Sometimes when I’m getting really out of hand with my imagination I ask myself “how many times has that actually happened” then I focus on the other more positive outcome because that is more likely to happen….

    xo Cammy!

  6. Hope you’re feeling back to normal very soon. This took you out for a while.

    I LOVE your referral to the fab Martha Beck as a “BFF-if-she-knew-me.” That’s so funny! I’ve often felt that way about Meryl Streep, Hillary Clinton, and of course — the queen of all things — Oprah.

  7. “I wish I had a dollar for every time in my life I approached a situation with fear, dread or resentment because I let images of the worst possible outcome run wild.”

    I think you’re my long lost TWIN! When I was a little girl my Mom would say that no one else needed to worry because I worried enough for everyone. At age 17 I visited a psychic/palm reader, she took one look at my palm and said you have the worry lines of an 80 year old. So if there is a cure, remedy or magic pill for worry sign me up!

    In the mean time SO glad your blog transitioned smoothly :-)

  8. Hi Cammy, glad the technical issues are sorted out. Take care of yourself, and have a good, worry free day!!!

  9. Feel better Cammy but glad you are getting there!

    I loved your approach – I imagined the worst-case scenario (the aforementioned kaboom!) and came up with a Plan B.

    I can have that imagination sickness too… not always but sometimes….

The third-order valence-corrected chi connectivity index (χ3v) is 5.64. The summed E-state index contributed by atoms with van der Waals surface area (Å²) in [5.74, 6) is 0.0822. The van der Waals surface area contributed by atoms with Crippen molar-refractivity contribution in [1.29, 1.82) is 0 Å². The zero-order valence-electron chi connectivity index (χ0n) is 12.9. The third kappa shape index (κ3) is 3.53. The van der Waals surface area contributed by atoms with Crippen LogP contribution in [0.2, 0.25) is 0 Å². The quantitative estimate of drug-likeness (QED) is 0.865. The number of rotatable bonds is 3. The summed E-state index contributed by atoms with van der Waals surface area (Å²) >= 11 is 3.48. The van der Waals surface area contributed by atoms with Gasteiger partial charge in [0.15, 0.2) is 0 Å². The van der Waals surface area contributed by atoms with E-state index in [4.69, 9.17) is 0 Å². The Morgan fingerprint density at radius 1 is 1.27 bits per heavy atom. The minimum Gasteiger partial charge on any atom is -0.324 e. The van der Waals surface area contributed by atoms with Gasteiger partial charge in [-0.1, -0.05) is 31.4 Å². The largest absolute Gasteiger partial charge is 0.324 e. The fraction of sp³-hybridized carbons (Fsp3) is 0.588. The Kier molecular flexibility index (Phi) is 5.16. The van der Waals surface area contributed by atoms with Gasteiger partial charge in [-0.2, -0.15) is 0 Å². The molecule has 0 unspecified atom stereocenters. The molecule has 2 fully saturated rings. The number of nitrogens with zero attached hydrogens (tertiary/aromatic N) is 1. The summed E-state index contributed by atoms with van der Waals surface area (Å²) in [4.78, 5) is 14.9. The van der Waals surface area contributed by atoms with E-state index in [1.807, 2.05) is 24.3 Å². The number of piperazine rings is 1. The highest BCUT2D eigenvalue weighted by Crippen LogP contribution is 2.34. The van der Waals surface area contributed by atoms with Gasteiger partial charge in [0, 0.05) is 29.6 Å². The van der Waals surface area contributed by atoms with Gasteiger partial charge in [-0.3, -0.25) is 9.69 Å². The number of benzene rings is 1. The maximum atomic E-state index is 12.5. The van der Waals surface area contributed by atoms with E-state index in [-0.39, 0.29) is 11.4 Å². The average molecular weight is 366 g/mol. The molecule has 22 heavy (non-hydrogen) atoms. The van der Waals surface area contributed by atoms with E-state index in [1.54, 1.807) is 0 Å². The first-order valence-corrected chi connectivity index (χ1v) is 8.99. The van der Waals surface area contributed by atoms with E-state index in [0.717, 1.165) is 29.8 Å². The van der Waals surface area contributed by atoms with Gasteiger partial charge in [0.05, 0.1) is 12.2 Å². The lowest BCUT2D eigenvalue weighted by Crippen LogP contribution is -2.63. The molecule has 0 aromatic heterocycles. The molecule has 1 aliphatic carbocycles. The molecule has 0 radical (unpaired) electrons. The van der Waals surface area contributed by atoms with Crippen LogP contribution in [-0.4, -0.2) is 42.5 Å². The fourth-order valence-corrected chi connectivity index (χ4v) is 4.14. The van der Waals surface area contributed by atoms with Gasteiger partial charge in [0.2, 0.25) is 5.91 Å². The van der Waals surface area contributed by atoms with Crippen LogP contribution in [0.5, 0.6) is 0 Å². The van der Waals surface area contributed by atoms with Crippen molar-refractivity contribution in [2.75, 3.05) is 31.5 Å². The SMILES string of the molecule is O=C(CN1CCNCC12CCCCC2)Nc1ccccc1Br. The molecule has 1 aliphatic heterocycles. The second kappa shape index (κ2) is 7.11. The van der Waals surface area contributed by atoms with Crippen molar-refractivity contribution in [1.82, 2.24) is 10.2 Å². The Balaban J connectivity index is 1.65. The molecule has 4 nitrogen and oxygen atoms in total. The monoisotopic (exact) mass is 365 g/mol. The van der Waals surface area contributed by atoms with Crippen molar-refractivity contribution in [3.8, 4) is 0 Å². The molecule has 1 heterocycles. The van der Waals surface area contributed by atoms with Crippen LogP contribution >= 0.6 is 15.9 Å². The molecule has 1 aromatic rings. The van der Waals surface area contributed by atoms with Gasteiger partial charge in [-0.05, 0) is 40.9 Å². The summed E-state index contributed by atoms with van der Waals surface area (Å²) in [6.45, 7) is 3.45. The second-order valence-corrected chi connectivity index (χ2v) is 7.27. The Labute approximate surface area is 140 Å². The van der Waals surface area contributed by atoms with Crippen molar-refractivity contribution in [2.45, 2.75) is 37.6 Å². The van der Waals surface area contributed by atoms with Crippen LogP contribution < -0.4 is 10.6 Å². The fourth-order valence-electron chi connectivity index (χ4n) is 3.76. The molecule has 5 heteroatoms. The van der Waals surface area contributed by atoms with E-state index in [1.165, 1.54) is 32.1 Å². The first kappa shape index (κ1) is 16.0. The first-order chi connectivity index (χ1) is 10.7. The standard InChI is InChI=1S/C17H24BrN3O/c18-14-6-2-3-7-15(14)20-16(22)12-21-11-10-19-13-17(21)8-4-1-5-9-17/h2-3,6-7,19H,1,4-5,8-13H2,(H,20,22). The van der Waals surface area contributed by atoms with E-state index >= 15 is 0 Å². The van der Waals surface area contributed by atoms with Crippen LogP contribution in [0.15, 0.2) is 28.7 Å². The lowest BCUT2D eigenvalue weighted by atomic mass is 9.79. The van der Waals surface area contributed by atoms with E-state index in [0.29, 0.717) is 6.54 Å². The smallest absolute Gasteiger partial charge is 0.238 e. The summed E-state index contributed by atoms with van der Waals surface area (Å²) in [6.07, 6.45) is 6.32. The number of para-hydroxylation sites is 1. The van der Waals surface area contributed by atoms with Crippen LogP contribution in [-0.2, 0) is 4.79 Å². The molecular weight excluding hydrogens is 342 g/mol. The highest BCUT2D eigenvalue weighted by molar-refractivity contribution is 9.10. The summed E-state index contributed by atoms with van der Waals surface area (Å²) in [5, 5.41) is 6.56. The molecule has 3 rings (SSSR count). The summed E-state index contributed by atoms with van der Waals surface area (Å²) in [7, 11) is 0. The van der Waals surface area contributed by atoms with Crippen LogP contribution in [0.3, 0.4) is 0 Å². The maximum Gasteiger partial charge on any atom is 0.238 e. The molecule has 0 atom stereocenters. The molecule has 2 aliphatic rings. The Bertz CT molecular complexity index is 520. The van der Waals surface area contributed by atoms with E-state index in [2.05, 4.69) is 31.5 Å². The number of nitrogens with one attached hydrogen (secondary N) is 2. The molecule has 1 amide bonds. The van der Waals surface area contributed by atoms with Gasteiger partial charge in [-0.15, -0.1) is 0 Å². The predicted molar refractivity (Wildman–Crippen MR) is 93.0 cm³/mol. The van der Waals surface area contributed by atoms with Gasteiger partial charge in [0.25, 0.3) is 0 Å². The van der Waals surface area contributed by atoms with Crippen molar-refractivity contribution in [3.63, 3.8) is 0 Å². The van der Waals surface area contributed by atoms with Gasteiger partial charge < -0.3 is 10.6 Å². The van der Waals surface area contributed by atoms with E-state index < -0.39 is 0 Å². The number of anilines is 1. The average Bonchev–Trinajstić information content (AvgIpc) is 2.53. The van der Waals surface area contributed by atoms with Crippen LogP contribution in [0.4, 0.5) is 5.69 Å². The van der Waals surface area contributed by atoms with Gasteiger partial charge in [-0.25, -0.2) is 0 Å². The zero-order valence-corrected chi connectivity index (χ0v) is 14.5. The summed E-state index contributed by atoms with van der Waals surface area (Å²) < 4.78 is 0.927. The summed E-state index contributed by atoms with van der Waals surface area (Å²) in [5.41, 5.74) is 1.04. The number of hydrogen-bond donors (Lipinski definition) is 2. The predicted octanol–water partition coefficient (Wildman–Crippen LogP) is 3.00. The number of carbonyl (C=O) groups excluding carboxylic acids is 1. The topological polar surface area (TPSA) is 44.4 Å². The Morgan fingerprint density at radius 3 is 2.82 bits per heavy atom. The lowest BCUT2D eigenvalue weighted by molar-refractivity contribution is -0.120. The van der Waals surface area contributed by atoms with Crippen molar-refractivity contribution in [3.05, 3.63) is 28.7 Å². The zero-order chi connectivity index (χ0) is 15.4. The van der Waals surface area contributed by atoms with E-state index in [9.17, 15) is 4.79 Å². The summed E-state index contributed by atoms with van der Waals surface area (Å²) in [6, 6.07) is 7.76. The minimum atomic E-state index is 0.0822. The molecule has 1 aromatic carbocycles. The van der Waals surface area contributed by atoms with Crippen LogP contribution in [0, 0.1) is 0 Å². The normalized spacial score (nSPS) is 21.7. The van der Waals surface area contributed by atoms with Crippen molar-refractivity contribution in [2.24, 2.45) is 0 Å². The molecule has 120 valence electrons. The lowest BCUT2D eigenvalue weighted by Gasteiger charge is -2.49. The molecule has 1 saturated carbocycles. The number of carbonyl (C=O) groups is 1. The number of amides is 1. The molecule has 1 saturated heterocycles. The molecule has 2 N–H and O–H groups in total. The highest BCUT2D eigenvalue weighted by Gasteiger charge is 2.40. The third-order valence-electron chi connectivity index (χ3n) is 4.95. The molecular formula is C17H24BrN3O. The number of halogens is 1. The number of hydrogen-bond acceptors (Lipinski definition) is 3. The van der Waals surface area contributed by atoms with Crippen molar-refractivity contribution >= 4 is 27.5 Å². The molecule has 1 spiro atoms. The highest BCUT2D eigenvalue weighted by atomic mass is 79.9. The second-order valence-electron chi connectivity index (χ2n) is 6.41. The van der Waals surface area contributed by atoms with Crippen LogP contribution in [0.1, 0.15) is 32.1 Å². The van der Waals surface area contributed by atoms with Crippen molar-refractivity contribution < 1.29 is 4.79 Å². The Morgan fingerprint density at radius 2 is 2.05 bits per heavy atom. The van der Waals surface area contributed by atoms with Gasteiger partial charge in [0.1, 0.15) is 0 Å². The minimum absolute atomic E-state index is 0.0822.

10. Glad it went well. I heard back from my email to my friendly godaddy rep that “They did identify a problem with some of the relay servers through the hosting accounts and are working towards resolving.” Hmm.

  11. Hi, Cammy! Though I’m betting you’ve already received it, I selected you as a recipient of The Versatile Blogger Award (mentioned in today’s post). :-)

  12. I’m so with you on this! I believe we create our world and our experiences with our thoughts, so if we invite trouble through worrying, trouble will find us. I am hoping to get my hands on a copy of Wayne Dyer’s book, “Your Erroneous Zones” soon.

    Hope the sinuses clear up quickly! Have a good weekend!

  13. What a great post and a perfect reminder that fear does not have to be the end. The idea of a plan for the outcomes is such a positive step. Goes along with envisioning what you want and going to get it. Thanks Cammy! :-)

  14. Awesome job Cammy! I worry and think about all the possible things that can go wrong and cause myself unnecessary angst. Sigh. I am a work in progress.

    Hope you feel better soon. I am starting to feel better after nearly two weeks of being sick!

  15. I’m with you on the fear thing. I’m trying to keep it in check too…it definitely interferes with planning and just plain having fun. Instead of focusing on the fear, I’m trying to draw something from the stretch that result from reaching beyond my comfort zone. Maybe it’s semantics, but I find life much more rewarding when I focus on the stretch and having fun in the process. Good luck.

  16. I am more and more convinced that it is all mental when it comes for to my diet/exercise. Empowering but then of course I have to take full responsibility which is ugh. :)